Furthermore, anthropologists, like Stanley Kurtz,25 have
concluded that nursing Hindu mothers do not bond with their babies the way
white women do and that Hindus lack a sense of individuality because of their
inability to perceive separation in space or time. Additionally, Doniger sees the classic, widely revered and time-honored Indian
epic Mahabharata as Krishna engaging in genocide.
Recently, a significant number of Hindu-Americans and members of
the academy have called into question the off-color, ingeniously refashioned
scholarly works made by some academicians. The Hindu intellectuals who persist
in analytically questioning this scholarship have been profiled and targeted as ‘fundamentalists’ and ‘attackers’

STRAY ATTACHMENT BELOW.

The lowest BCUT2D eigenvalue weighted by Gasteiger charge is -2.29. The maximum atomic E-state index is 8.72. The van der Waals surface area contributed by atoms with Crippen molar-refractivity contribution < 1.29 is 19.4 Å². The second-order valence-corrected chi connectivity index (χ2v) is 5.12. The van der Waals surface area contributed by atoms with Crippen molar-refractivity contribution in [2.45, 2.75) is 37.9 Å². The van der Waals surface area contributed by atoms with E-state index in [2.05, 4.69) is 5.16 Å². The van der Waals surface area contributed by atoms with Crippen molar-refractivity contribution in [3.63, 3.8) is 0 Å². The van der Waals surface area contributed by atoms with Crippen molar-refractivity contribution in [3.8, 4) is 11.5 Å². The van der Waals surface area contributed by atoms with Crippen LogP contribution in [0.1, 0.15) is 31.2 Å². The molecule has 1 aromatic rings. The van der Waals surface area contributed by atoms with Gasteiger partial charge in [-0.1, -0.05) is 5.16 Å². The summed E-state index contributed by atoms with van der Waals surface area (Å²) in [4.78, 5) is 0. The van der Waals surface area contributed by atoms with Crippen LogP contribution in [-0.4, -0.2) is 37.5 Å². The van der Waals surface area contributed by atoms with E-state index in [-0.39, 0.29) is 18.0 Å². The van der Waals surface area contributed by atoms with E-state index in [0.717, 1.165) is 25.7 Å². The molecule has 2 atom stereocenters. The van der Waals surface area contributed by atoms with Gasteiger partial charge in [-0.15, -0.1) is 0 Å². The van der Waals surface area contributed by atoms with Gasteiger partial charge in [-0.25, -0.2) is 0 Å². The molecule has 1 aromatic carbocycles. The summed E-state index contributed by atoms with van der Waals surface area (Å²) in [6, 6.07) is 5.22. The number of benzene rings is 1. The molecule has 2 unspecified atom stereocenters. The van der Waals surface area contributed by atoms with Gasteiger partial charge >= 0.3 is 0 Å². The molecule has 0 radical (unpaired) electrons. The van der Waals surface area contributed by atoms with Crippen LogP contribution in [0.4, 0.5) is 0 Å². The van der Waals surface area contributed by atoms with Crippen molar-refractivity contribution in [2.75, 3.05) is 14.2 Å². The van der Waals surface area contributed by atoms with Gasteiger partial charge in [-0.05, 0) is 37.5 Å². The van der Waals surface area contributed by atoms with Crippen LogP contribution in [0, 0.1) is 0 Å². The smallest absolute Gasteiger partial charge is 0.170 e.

by RISA scholars and some journalists. This dismissive, dehumanizing process
potentially sets Hindu-Americans up for a denial of their basic human rights.
The Paradigm is Shifting
RISA Lila-1 galvanized
many members of the diaspora and academic scholars to start paying attention to
the issues, and some of them wrote letters and articles on this relevant
topic—a selection of which is featured in this book. Ironically, in the process
they were transformed from objects of ‘clinical’
study by academicians to objects of academic scorn and phobia. Instead of being
seen as a treasured resource, and as a source for professional research, the
Hindu/Indian ‘others’ morphed into dangerous academic adversaries threatening
the purity and elitism of the Ivory Tower.
To read the entire chapter please refer pages 17 to 26 Go to chapter 3
Pdf of the book is available for free download here